The Pittsburgh Steelers announced that two-time Super Bowl champion running back Sidney Thornton has died at the age of 68.
The former Northwestern State star played his entire six-year NFL career (1977-1982) with the Steelers, winning Super Bowls in 1978 and 1979.
Nicknamed "The Thundering Bull," Thornton earned Most Valuable Offensive Player honors at the 1976 Blue-Gray All-Star Classic to cap a collegiate career where he amassed 2,662 yards from 1973-1976. He garnered 151 yards and two touchdowns in the All-Star Classic.
Per Northwestern State sports information director Doug Ireland, the 5'11", 230-pound Thornton "bench-pressed 450 pounds and dead-lifted over 600 pounds."
Pittsburgh selected Thornton with a second-round draft choice (No. 48 overall) in 1977.
His best season occurred for the 1979 Super Bowl champions, who capped the tremendous Steel Curtain dynasty of the 1970s with four Lombardi Trophies in six years.
Thornton finished second on the team in rushing with 585 yards and six touchdowns on 118 carries (5.0 YPC). He also caught 16 passes for 231 yards and four more scores. Thornton's 10 touchdowns in 1979 were second on the team behind Harris and his 12 scores.
Per Steelers Depot, Thornton's 75-yard run in a 17-13 win over the Baltimore Colts served as the team's longest play that year. That was also Thornton's best game that season (162 total yards on 16 touches).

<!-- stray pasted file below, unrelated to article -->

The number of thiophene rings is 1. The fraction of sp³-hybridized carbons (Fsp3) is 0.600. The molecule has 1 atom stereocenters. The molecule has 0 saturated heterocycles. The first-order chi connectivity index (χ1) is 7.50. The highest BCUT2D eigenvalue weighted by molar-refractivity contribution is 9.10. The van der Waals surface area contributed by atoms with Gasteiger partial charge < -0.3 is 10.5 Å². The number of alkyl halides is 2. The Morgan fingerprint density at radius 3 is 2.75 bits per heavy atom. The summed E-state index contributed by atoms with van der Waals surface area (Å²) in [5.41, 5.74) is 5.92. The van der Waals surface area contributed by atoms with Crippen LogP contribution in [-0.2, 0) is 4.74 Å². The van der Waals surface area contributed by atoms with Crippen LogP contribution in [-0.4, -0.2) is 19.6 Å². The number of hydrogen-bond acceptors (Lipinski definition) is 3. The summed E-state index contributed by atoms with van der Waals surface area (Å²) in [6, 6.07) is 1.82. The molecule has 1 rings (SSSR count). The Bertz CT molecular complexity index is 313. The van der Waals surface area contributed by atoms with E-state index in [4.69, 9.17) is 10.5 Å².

Steelers Depot 7⃣ @Steelersdepot
Sad to hear about the passing of former Steelers RB Sidney Thornton. When I think of him, I always remember his 75-yard run against the Colts in 1979, the longest play the team had that season. <a href="https://twitter.com/hashtag/Steelers?src=hash&ref_src=twsrc%5Etfw">#Steelers</a> <a href="https://twitter.com/hashtag/NFL?src=hash&ref_src=twsrc%5Etfw">#NFL</a> <a href="https://t.co/FAblQVpsey">pic.twitter.com/FAblQVpsey</a>
For his career, Thornton had 2,027 yards from scrimmage and 24 touchdowns. He rushed for 4.2 yards per carry (356/1,512) and caught 46 passes for 515 yards.
After his career, Thornton coached football at Coushatta High School (now Red River High School) in Coushatta, Louisiana.